Science Ponders How To Decrease Bird-Window Collisions

Jan 29, 2020

Improvements to sustainability efforts at Lane Community College could involve students searching for bird carcasses around the campus.

A Western King Bird.
Credit Oregon Dept. Fish & Wildlife /

Let’s cut cats some slack. Turns out a significant number of dead birds can also be tracked to: windows.

Cat watching turkeys.
Credit Brian Bull / KLCC

“The second largest contributor to bird deaths, continental-wide at least,” says LCC Biology Instructor Colin Phifer. 

For seven weeks, he's having students survey six buildings on the main campus for bird-window collision “hot spots”. 

Phifer adds they’re taking it from the perspective of design.

“Buildings for example, we want more windows. Because that allows for more natural light, that actually means we can turn our lights on less, which helps us save energy, which is good for sustainability," Phifer tells KLCC.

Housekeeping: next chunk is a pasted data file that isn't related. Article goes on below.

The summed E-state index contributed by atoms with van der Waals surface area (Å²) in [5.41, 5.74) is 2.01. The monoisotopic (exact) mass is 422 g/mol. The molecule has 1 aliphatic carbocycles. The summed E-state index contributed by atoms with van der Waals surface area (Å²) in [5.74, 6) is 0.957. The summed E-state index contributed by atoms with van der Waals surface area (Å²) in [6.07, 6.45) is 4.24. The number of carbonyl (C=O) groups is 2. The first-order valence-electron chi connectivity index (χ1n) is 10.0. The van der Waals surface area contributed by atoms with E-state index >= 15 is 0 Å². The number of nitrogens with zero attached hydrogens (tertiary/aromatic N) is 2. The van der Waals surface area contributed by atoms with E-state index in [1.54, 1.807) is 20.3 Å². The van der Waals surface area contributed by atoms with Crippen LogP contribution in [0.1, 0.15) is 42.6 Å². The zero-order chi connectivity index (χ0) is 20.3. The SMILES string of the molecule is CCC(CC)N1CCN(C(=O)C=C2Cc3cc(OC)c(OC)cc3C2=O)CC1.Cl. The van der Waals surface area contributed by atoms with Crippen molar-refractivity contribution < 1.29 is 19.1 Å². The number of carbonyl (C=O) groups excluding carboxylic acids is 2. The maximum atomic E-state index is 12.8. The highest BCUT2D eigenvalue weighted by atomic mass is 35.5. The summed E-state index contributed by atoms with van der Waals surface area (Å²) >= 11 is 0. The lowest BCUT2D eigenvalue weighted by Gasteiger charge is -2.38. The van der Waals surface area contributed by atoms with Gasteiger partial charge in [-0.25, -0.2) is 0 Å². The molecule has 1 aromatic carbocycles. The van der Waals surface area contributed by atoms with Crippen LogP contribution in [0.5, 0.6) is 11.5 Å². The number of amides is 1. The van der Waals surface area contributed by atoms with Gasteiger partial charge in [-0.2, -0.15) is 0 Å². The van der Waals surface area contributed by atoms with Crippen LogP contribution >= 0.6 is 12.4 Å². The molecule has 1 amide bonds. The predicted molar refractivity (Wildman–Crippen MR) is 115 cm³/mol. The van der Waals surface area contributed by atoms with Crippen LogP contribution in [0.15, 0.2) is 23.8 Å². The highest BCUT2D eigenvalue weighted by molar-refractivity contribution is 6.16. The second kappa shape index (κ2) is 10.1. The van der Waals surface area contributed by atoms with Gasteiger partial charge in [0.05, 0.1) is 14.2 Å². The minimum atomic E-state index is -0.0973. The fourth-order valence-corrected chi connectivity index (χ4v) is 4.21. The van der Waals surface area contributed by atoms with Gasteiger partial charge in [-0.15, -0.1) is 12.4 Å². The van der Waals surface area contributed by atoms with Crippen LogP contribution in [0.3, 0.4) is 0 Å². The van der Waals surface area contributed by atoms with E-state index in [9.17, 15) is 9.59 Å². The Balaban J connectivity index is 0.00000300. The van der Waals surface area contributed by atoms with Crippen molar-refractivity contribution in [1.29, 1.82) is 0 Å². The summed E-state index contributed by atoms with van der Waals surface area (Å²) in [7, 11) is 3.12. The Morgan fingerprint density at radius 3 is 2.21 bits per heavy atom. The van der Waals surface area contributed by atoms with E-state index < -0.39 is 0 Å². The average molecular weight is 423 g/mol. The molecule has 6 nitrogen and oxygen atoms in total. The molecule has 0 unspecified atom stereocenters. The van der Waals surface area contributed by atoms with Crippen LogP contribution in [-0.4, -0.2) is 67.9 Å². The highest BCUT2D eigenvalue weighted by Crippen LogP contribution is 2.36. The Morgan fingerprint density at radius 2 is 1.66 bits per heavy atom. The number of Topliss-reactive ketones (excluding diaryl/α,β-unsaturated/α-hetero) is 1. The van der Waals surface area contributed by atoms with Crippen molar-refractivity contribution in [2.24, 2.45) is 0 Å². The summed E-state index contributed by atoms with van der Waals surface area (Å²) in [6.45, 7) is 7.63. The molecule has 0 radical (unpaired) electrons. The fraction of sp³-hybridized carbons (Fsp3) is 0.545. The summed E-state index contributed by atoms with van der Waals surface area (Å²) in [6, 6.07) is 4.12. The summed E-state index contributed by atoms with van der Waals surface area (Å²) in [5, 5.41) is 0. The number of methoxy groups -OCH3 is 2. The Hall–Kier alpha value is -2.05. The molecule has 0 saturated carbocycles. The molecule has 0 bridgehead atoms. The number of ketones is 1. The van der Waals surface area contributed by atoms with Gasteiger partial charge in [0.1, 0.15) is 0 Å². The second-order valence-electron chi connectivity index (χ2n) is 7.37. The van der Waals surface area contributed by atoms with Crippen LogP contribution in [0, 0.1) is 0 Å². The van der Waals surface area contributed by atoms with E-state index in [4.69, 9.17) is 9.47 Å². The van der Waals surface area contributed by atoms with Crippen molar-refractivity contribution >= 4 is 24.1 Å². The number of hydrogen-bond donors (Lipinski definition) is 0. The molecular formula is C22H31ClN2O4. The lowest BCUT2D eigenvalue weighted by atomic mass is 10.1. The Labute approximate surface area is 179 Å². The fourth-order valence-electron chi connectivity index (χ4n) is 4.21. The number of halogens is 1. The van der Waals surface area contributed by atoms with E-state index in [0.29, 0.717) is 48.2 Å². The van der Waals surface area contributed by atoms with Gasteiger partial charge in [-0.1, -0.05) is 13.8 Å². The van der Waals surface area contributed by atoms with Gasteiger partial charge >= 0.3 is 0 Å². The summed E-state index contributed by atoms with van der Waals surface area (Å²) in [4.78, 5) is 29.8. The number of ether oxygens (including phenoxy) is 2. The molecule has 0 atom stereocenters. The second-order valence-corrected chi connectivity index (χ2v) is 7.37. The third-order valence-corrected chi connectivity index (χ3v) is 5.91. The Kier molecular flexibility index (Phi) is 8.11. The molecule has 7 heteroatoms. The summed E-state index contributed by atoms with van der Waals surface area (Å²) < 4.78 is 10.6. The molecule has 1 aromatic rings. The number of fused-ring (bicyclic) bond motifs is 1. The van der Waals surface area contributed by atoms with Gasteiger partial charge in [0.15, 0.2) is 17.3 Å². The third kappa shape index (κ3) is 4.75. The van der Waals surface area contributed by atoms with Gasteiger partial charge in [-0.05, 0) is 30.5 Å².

Two dead birds recently documented by LCC biology students. As of January 22, 2020 there were seven recorded around six campus buildings.
Credit Photo provided by Colin Fisher. / Lane Community College

"But we also want to look at the consequences of that.  And one may be that birds have a harder time seeing that surface, seeing that window, and actually hit it.”

Phifer says besides giving his students experience with the scientific method, he hopes to also possibly work with LCC’s Art Department to design a sticker that could keep birds from smacking into windows.

Copyright 2020, KLCC.